Think you know your level of alcohol tolerance? Think you know how many drinks it'll take you to get tipsy?
Most alcohol recommendations are based on a 155-lb. adult male. Usually, drinking three standard-sized beverages – like a 12 oz. beer – consumed in under an hour can get the average man drunk.
But some experts say that many people don't know their level of tolerance. In fact, there are genetic, biological and physical factors that can make you drunk faster.
Here's a look at a few characteristics that contribute to your alcohol tolerance:
No, not height. Weight. The larger you are, the more alcohol you are able to consume before you begin to feel tipsy.
"We, in general, metabolize one drink an hour," said Dr. Corey Slovis, chairman of the department of emergency medicine at Vanderbilt University Medical Center.
But those who weigh less are more affected by the same amount of alcohol. A larger body mass index and a higher volume of plasma in the body contribute to the ability of larger people to consume more, many experts said.
Does ethnicity matter? Can the Irish really drink some of us under the table? Are the Asians lightweights?
Ethnic background is an uncontrollable characteristic that factors into whether a person can drink more and hurt less.
"The enzyme that metabolizes alcohol may be less abundant in some groups," said Slovis.
Some ethnicities, including Asians, have a genetic mutation in the enzyme called acetaldehyde dehydrogenase, which brings on rosy cheeks and a rapid heartbeat, even with a small amount of alcohol.
"Many can't even drink to intoxication because they become flushed," Dr. Michael Fingerhood, associate professor of medicine at Johns Hopkins University School of Medicine. "At such low levels they have such an effect."
Native Americans also metabolize alcohol much slower than many other ethnicities, said Slovis.
As for the Irish, there's no hard evidence to suggest they are genetically superior drinkers than other ethnicities, experts said.
"If you're in an environment where a lot of people drink, it's more common to find drinkers," said Fingerhood. "In this case, it's very culturally dictated."
Eating more is a surefire way to delay feeling drunk.
"The more carbs and the more fat you consume, the more you'll delay intoxication," said Slovis.
But that's no excuse to drink more, said Slovis.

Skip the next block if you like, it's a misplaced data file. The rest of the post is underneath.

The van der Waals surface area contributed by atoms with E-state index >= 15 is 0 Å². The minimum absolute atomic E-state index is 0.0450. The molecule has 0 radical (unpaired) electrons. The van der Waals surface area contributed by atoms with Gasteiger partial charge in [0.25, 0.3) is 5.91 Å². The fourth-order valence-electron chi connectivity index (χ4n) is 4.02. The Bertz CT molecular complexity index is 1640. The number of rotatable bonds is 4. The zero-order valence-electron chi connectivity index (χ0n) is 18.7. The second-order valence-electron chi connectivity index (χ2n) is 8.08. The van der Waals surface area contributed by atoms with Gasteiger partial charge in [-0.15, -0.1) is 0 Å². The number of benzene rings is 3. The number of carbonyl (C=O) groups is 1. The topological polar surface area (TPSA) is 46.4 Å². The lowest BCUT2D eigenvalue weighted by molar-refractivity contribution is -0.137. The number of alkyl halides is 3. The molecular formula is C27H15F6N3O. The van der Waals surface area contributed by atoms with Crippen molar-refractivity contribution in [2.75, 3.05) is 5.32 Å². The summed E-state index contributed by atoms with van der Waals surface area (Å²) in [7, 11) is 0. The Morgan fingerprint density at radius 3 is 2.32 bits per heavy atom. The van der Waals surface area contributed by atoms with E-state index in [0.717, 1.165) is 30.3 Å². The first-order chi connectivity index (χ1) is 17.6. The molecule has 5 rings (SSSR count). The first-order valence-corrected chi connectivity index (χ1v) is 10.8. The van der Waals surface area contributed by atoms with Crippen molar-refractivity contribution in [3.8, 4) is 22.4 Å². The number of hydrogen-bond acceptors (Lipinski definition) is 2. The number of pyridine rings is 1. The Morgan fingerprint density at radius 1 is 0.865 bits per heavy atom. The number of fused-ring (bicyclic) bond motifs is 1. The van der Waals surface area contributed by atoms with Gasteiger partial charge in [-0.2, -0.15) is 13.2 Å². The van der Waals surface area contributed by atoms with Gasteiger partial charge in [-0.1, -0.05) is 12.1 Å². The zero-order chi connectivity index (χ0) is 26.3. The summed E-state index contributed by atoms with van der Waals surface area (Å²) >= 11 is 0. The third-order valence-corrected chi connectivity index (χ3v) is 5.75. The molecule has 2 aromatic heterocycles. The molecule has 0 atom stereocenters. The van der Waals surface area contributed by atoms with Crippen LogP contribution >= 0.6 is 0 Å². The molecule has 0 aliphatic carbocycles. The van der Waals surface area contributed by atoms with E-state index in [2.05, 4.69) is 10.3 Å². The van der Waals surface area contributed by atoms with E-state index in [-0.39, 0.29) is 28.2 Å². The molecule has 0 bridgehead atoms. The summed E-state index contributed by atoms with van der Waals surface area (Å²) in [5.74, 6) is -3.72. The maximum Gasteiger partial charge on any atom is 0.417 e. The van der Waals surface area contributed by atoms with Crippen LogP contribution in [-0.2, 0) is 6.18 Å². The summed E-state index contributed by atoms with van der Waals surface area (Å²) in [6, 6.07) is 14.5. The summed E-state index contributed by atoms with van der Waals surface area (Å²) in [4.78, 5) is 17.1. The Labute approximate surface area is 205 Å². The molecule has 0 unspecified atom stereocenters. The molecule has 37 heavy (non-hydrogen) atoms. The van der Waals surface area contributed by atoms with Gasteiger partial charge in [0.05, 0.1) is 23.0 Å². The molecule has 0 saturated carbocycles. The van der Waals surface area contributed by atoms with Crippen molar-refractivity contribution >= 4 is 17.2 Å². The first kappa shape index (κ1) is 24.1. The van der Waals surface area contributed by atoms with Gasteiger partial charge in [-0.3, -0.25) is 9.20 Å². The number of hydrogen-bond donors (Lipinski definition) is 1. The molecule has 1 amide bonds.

"You're not blocking the absorption, you're just delaying so you don't peak as quickly," said Slovis.
In fact, the delayed intoxication can be confusing. Some might drink more than usual, and the combination of food and drink can make you more likely to get sick.
"You don't appreciate how much you've had until it hits you," said Slovis.
The higher the proof and the emptier the stomach, the stronger the effects.
Many emergency rooms see the highest level of alcohol-related cases during the first weekend of the college semester.
"When you're naive to alcohol, a little goes a very long way," said Slovis.
Over time, regular consumers of alcohol are able to drink more without feeling the effects.
"Someone who drinks more over time will look less impaired at the same level of someone who drinks less frequently," said Fingerhood.
Alcoholics are a prime example of how strong tolerance can be. Even if a person has quit drinking for decades, he or she can still drink to the amount they could before stopping without feeling any effects.
"There's memory for tolerance that we don't understand," said Fingerhood.
While tolerance takes time to build, older age can take it away.
"Older people can be snowed by alcohol amounts that hardly touched them when they were younger," said Dr. Peter Martin, director of the Division of Addiction Psychiatry at Vanderbilt University Medical Center.
Physical changes and changes in brain wiring as we age make it easier to feel the effects faster, said Martin.
For postmenopausal women, the changes in estrogen levels significantly slow alcohol metabolism, said Fingerhood.
Premenopausal women are more likely to get drunk faster than men who drink the same amount of alcohol, said Fingerhood.
Body size and composition are obvious reasons for the difference. Men have more body water than women, which allow for wider distribution of alcohol throughout the body. Women have more fat than water weight, so alcohol is concentrated in a smaller volume, said Martin.
Alcohol is also known to hit more women harder in the long run.
Women are more prone to liver toxicity and all other complications from alcohol than men, said Martin.
While perception doesn't affect how drunk you really are, it can affect how drunk you feel.
"Expectancy and previous experience do influence how people respond," said Martin.
If some are told and believe there's alcohol in a drink when in reality there isn't, many might begin acting drunk even if they're not, Martin said. Likewise, a person given alcohol but not told their drink is spiked might appear less drunk, he said.
Perhaps you felt that energy drinks or coffee got you back to functioning sooner.
"You get stimulated and might feel alert, but you're not reasoning any better and you don't have a quicker reaction time," said Slovis.
It takes the same amount of time to detoxify with or without consuming stimulants like coffee, even though you may perceive yourself to be more sober.